What can the family and I do to prevent our loved one from being neglected and abused?

Sadly, it is impossible to absolutely rule out the chance that your loved one will be neglected or abused during his residency.  However, there are some things family and friends can do to minimize the chances of this happening.  Many of these steps are commonsensical, but don’t feel bad for not having thought of them yourself.  When family places a loved one in a facility, they do it usually after thoroughly investigating several homes and deciding on one that they feel will provide the best care.  One of the reasons the family chooses a home is because the home’s representatives make promises about the care the loved one will receive.  The family is reassured by this and counts on the home keeping its promises.  Also, most families have never placed a loved in a setting like this.  So, they aren’t familiar with how the homes deliver the care to the residents, including staffing and degree of level of care provided.  Anyway, the family can help avoid neglect and abuse by doing the following things:  A) Visits – visit your loved one regularly.  It’s important that the facility employees know that people are looking out for this loved one.  Also make visits at different times.  For instance, visit on different days of the week.  Visit before meals to see that your loved one is given food at the correct time.  Stay to see that food is left with your loved one long enough for him to eat it.  B) Develop a relationship with staff who regularly provide care to your loved one.  Make friends, if you can, with the CNA’s who may dress, feed and clean your loved one.  Get to know them and, most important, make sure they know that you are looking out for your loved one.  This doesn’t mean you have to be confrontational or argue with the staff member.  On the contrary, be friendly.  C) Become familiar with the people who provide care to your loved one, from the CNA to the therapist to the nurses to the doctor.  You will want to know who is providing the care and it is important that they care providers know that you are involved.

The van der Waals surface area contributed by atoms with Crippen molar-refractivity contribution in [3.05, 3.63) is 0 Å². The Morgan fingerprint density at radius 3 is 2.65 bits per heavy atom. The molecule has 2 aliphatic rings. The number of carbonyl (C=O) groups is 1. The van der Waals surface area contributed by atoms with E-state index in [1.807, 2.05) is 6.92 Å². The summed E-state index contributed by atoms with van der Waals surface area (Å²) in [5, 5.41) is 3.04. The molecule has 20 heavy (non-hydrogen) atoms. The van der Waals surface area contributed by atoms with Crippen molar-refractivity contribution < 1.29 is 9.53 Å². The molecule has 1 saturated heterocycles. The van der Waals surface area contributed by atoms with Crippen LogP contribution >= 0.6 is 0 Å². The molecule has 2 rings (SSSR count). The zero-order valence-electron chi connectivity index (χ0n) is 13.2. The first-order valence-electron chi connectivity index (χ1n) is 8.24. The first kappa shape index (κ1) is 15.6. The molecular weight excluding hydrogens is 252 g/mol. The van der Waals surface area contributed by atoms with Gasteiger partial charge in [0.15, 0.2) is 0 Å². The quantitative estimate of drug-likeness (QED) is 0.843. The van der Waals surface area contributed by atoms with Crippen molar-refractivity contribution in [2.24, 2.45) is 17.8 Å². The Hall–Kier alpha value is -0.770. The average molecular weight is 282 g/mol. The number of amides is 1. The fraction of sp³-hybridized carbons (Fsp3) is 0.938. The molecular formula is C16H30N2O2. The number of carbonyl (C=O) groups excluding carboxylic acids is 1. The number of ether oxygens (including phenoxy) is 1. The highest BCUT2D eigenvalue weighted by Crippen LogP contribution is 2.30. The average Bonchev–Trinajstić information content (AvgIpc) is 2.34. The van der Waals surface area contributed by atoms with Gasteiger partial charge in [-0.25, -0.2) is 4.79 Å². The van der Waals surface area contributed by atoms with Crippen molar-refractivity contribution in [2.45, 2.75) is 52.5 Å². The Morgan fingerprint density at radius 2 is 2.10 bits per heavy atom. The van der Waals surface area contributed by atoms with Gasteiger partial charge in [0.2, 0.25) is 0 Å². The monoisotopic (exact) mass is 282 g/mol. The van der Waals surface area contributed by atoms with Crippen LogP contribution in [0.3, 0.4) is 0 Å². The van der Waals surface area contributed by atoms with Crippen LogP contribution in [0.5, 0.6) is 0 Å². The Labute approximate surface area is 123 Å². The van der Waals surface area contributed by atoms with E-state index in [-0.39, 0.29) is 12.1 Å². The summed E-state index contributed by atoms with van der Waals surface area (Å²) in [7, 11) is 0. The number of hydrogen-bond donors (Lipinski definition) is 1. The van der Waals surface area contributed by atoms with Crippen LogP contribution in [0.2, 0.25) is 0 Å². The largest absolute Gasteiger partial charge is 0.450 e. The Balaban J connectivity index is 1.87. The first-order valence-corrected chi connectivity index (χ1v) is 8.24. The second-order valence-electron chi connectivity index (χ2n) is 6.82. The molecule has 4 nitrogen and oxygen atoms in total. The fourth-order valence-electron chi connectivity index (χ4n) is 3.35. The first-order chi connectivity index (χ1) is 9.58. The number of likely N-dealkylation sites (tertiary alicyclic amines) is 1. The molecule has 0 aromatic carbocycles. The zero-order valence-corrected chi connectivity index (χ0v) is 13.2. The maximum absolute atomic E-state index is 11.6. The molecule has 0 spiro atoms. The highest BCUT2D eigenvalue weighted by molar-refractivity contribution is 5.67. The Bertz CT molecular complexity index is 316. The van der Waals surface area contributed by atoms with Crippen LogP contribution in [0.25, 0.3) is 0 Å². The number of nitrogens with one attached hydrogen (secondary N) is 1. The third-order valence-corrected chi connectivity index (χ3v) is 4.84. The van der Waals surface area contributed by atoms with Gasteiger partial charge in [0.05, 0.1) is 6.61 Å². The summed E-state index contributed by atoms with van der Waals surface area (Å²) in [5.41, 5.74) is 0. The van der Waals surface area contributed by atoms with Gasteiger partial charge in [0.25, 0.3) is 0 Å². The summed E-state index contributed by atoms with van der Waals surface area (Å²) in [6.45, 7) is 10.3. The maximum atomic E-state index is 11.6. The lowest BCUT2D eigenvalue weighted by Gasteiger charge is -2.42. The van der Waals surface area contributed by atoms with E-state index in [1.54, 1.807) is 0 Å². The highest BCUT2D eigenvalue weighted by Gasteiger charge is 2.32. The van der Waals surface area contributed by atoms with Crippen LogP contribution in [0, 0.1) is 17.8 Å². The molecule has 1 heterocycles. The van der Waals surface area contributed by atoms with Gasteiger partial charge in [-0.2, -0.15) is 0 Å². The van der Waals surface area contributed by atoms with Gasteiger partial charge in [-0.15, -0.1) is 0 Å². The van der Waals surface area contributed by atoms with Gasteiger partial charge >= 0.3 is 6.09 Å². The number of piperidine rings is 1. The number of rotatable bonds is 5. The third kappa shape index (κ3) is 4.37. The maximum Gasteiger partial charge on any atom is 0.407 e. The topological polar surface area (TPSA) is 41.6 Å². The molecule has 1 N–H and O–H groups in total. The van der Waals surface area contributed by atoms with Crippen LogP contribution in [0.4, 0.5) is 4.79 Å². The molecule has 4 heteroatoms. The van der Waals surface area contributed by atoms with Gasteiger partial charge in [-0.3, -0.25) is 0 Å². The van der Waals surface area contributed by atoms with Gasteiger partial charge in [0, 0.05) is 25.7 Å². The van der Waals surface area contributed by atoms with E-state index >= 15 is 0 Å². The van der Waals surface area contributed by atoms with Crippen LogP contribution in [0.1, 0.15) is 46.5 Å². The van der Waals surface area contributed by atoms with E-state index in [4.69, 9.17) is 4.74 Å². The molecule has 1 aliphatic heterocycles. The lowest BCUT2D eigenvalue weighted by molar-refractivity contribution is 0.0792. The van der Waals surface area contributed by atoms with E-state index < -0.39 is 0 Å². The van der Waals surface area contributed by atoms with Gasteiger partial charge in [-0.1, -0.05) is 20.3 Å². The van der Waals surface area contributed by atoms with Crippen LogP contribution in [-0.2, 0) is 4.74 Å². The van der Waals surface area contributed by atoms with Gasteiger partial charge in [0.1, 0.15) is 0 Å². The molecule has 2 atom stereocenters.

Isn’t a nursing home the same as a hospital?

NO, NO, NO, and NO.  These are two totally different kinds of places and each provides its own type of care to the patient/resident.  In a hospital setting, the patient is generally being treated for acute problems that require constant care that may change in an hour or over the course of a day.  In a nursing home setting, the resident’s medical condition has become stabilized to the point where he does not require care for acute problems generally.  Also, the type of care provided by staff members is different in each setting.  In a hospital setting, orderlies/care technicians provide the day to day care that CNA’s provide in a nursing home setting.  In a hospital setting, however, the patient is seen regularly and often by nurses during the course of a day.  In a nursing home setting, the resident may be seen by a nurse once a day and for a short period of time.  Physician care is different in each setting.  In a hospital, the patient will be seen by the primary physician (or a resident) every day generally.  Specialists who are consulted for their opinions also see the patient if needed.  In most nursing home settings, however, the rules require only that a physician see a resident once every thirty days – yes, that’s right – once every thirty days.